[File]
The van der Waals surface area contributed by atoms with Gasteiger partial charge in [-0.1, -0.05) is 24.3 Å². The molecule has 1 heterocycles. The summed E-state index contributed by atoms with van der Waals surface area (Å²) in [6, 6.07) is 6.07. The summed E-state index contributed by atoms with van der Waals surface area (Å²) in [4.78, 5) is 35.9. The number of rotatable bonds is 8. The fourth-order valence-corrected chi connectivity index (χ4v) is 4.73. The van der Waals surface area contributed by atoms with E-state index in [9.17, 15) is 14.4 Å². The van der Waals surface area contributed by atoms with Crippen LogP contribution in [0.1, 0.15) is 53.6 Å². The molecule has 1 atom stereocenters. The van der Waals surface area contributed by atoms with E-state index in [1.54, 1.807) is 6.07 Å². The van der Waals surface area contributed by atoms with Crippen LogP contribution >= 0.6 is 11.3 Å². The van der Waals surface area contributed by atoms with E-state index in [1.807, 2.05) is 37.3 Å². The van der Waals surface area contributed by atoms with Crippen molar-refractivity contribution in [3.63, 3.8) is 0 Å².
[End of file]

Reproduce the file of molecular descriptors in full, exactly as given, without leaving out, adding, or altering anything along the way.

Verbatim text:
The van der Waals surface area contributed by atoms with Gasteiger partial charge in [-0.1, -0.05) is 24.3 Å². The molecule has 1 heterocycles. The summed E-state index contributed by atoms with van der Waals surface area (Å²) in [6, 6.07) is 6.07. The summed E-state index contributed by atoms with van der Waals surface area (Å²) in [4.78, 5) is 35.9. The number of rotatable bonds is 8. The fourth-order valence-corrected chi connectivity index (χ4v) is 4.73. The van der Waals surface area contributed by atoms with E-state index in [9.17, 15) is 14.4 Å². The van der Waals surface area contributed by atoms with Crippen LogP contribution in [0.1, 0.15) is 53.6 Å². The molecule has 1 atom stereocenters. The van der Waals surface area contributed by atoms with E-state index in [1.54, 1.807) is 6.07 Å². The van der Waals surface area contributed by atoms with Crippen LogP contribution >= 0.6 is 11.3 Å². The van der Waals surface area contributed by atoms with E-state index in [1.807, 2.05) is 37.3 Å². The van der Waals surface area contributed by atoms with Crippen molar-refractivity contribution in [3.63, 3.8) is 0 Å².